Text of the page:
announcing darcs

David Roundy
Wed, 9 Apr 2003 13:42:00 -0400

On Wed, Apr 09, 2003 at 05:40:31PM +0100, Alastair Reid wrote:
> David Roundy <> writes:
> > Indeed, libcurl is nicely portable, but I doubt my code to lazily link
> > to the libcurl library is portable.  I use pthread_create and pipe to
> > let curl do the downloading asynchronously...  I'm not sure how
> > portable either of those system calls are.
> Anything to do with creating threads or processes is likely to have
> porting problems in my experience.
> I had a quick glance at the libcurl overview
> and thought it could be used portably.  Seems like I missed something.

libcurl certainly can be used portably, but then it must be used
synchronously (unless _I_ missed something!), but I want to be able to
process the file as it is downloaded.  The pretty way to do this, of
course, is to have a lazy read function, but in order to implement that
lazy read function I had to use a separate thread for the curl function
that'll be doing the reading.  This is nice, as it allows me to create a
readUrl which is functionally identical to readFile, but is a bit of a pain
as far as portability goes.

So basically, yes libcurl could be used portably, but none of the code I've
written is probably portable (beyond POSIX systems running ghc).

> Alastair:
> >> This reminds me of a library I have been wanting for a while [...]
> David:
> > For my purposes, I think a simpler system would be acceptable [...]
> Ah, you actually want something different from what I proposed.  (I
> thought of the possibility as I was writing it but dismissed it as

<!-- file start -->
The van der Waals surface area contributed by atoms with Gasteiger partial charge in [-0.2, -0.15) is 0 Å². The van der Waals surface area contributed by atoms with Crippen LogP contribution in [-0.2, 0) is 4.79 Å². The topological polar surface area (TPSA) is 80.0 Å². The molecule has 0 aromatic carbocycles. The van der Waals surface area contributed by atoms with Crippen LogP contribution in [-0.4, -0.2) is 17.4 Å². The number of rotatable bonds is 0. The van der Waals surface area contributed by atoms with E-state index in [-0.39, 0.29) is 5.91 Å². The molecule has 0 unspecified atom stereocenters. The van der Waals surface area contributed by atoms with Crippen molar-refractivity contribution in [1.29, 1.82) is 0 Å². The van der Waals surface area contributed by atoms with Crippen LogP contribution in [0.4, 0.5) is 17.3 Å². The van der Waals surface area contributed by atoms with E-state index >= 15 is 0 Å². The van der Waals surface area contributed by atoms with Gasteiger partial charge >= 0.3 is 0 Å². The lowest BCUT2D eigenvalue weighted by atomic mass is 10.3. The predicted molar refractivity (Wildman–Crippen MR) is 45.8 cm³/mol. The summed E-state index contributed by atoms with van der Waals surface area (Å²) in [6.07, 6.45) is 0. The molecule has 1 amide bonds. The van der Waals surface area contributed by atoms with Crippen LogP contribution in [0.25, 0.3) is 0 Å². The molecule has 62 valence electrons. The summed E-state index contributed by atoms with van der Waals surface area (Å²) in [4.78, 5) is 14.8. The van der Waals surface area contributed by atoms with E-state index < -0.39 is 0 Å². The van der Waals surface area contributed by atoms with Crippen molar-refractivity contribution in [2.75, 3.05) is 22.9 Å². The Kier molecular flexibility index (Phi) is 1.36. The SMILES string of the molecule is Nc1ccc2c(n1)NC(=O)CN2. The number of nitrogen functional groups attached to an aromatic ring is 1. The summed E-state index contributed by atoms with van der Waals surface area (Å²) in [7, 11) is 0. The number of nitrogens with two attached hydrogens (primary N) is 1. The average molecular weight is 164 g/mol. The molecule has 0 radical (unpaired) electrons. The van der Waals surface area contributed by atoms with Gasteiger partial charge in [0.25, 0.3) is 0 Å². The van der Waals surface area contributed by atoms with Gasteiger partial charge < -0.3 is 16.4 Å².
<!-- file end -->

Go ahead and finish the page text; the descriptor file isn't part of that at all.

> being of little use - your example shows exactly when it is useful.
> The real world is always tricker than you like to think...)
> What I proposed was that the library would parse filenames according to 
> the local conventions on your machine - win32, unix, macintosh, etc.
> What you need is a set of libraries to parse filenames according to a
> set of conventions.  For example, you might need to convert win32
> filenames to unix filenames and back again.

I see the difference.  But if we had the full filename parser that you
proposed, it would be trivial to use it to implement the simple filename
convention transformer that I would be interested in.  i.e. I could write
my transformation to a canonical form as

parsed_path_to_unix :: ParsedPath -> String
parse_path :: String -> ParsedPath
local_to_canonical = parsed_path_to_unix . parse_path

Assuming here that parse_path is defined on each platform to parse the
local filename conventions.

> I can't help you gain access to windows but Hugs is many, many times
> easier to install than GHC - you don't need mingw, cygwin or anything
> like that.  (Truth in advertising: to use the ffi (e.g., to interface
> to libcurl), you do need a C compiler :-()

Hmmmm.  I hadn't thought of using hugs! I do need ffi (for libcurl), but I
already have the mingw c/c++ cross-compiler installed (I use it to compile
the windows version of my bridge game), so I may be able to port to windows
with less trouble that I had thought, by running hugs under wine...
David Roundy